Back in 2002, dancer and choreographer Jonah Bokaer founded an art space in Brooklyn called Chez Bushwick. As Manhattan and Brooklyn were quickly becoming unaffordable, and many studio spaces were closing, Bokaer seized upon "creative placemaking"—the idea that the arts can play an integral role in community-building—before it became a buzzword. "We have been sustaining and maintaining one of the most affordable dance studios in New York State since the very beginning of my career," he says.
Fifteen years later, the challenges for choreographers in expensive urban centers continue unabated, and Bokaer has found his original mission magnified. While Chez Bushwick remains a haven for the next generation, there is also a growing number of young dancemakers who have been inspired to create their own residencies, communities and, ultimately, opportunities.
The New York City premiere of Alexei Ratmansky's sugary sweet story ballet, Whipped Cream, made for one of the most exciting spring galas at American Ballet Theatre yet. While we're usually in awe of the gowns the dancers sport on the red carpet beforehand, this time around, it was all about Whipped Cream's colorful and over-the-top costumes by Mark Ryden—and, okay, a few major dress moments, too. Ahead, check out what went on behind-the-scenes.
Isabella LaFreniere dances like a beam of light. A member of New York City Ballet's corps since 2014, LaFreniere, 5' 8", is a technical powerhouse who exudes a sweet radiance: It's no surprise to learn that while she hasn't danced many principal roles yet, she is being primed for them in the studio. One is Balanchine's Tschaikovsky Piano Concerto No. 2. As ballet master Jonathan Stafford puts it, "That's a ballerina role big time."
Yahoo got it all wrong when they watched ballerina Maki Onuki toss out the ceremonial first pitch on May 1 before the game between the Washington Nationals and the New York Mets. The news organization crowed, "Ballerina's First Pitch May Prove Baseball and Tutus Don't Mix."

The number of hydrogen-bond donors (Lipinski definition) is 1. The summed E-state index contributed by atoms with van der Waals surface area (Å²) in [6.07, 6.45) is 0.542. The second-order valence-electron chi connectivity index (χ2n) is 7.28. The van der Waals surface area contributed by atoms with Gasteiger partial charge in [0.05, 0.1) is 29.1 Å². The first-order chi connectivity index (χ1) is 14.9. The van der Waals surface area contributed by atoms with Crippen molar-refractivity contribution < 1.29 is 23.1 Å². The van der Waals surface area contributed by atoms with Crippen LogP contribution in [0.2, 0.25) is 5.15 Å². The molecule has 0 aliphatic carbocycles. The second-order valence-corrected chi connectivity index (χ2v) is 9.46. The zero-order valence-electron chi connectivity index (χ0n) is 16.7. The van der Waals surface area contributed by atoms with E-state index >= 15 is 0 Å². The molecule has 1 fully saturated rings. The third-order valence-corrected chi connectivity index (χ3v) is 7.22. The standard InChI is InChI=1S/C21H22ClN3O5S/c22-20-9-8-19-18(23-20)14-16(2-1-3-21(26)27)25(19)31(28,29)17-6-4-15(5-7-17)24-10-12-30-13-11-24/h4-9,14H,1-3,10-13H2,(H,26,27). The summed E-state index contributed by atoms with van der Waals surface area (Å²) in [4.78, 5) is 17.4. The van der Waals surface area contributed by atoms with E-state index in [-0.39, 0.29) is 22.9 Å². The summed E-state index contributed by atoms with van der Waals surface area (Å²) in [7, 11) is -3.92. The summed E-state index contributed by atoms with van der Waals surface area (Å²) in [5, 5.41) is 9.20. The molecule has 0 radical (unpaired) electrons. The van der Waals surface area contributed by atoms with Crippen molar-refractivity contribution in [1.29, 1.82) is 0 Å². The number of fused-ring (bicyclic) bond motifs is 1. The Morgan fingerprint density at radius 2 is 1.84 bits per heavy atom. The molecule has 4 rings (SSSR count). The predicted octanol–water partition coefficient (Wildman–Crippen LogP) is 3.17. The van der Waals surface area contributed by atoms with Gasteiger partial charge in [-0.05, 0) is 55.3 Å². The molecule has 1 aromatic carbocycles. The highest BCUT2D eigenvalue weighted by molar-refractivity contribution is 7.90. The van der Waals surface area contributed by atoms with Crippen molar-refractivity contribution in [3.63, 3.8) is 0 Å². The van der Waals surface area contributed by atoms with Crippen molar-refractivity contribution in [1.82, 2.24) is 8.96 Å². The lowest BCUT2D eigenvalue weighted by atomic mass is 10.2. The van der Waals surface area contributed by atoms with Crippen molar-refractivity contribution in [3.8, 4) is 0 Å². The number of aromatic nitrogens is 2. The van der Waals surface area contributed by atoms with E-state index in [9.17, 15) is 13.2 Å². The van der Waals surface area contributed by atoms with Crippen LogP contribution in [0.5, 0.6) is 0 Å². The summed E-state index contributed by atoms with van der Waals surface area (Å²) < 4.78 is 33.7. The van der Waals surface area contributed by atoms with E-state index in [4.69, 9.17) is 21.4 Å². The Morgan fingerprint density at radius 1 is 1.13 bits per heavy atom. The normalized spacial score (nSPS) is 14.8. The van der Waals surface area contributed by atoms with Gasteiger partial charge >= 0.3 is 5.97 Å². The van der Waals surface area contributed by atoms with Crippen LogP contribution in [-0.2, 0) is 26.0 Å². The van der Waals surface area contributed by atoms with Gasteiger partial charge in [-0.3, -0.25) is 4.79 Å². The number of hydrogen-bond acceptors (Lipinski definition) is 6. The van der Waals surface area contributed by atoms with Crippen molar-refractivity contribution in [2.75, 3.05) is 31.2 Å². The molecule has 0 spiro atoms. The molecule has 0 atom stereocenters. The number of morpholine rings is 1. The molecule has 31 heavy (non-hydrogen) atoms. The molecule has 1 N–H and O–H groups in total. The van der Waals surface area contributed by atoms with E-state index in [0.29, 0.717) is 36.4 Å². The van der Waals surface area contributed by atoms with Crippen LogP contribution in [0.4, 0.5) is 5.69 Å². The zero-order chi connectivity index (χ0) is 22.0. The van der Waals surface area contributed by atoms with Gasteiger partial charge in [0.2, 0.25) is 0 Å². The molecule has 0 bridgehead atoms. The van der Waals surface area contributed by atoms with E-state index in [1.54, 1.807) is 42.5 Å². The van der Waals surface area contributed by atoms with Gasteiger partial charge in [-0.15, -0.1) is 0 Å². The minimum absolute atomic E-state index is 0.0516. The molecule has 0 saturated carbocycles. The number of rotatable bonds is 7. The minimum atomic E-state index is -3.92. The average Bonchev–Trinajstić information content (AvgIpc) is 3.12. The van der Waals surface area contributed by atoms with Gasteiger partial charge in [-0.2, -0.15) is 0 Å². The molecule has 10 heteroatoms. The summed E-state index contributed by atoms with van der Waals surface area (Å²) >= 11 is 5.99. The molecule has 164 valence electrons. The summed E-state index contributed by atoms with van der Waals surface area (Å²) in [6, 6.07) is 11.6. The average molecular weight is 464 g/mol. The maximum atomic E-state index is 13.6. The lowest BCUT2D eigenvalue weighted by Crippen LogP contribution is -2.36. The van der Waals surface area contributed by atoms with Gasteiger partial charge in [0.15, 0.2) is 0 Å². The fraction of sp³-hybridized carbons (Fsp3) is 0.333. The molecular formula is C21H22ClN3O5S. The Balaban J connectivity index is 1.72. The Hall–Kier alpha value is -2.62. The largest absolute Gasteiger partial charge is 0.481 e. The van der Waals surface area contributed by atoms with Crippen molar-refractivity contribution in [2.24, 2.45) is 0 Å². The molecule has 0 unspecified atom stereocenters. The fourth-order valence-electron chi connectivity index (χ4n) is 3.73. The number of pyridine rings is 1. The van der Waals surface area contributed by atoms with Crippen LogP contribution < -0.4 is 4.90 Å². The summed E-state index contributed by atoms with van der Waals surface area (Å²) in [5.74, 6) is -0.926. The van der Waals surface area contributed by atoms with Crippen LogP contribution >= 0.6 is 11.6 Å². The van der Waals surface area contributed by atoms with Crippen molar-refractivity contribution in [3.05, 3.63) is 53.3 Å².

But the Washington Ballet principal's grand jetés dashing toward home plate were magnificent. They came as a surprise because she wound up as though she were actually going to pitch the ball from the pitcher's mound. And then, surprise—she broke into those crazy leaps. It didn't matter to me, and I'll bet to a lot of people, that her pitch, when she finally threw it, was high.
It doesn't look like your great-grandfather's jitterbug. Yes, the year is 1945, and yes, the setting is a jazz club. But these swing dancers are in the new musical Bandstand, directed and choreographed by Andy Blankenbuehler. The number, "Nobody," is a paean to determination—"You know who tells me, 'Stop'? Nobody."
The choreography begins as metaphor and then becomes literal as the band members, revved up by the song, perform it for the dancers at the club. It's complicated and entirely fresh, avoiding familiar jitterbug tropes without ever abandoning the period feel.
Little wonder: Blankenbuehler, whose first director/choreographer outing was Bring It On: The Musical, says his influences included Judy Garland's "Get Happy" and Michael Jackson's "Smooth Criminal." ("I'm imitating Michael Jackson imitating Fred Astaire.")
Photo by Rachel Papo
While still in the corps of New York City Ballet, Jason Fowler was drawn to the role of répétiteur. "Ballet mistress Rosemary Dunleavy was my rock in the company," he says. Fowler loved the process: learning steps quickly and absorbing the choreographer's intentions. He knew early on he wanted to nurture dancers through the rehearsal period one day. So it comes as little surprise that 20 years later, Fowler is a primary stager of Christopher Wheeldon's ballets around the globe.
Fowler first met Wheeldon as a student at the School of American Ballet in 1993, where he danced in the workshop performance of Wheeldon's Danses Bohemiennes. He was promoted to NYCB soloist in 2006, and performed with Wheeldon's company, Morphoses, on the side. Wheeldon first asked him to teach and rehearse one of his ballets, There Where She Loved, on a Morphoses tour to Vail International Dance Festival in 2008.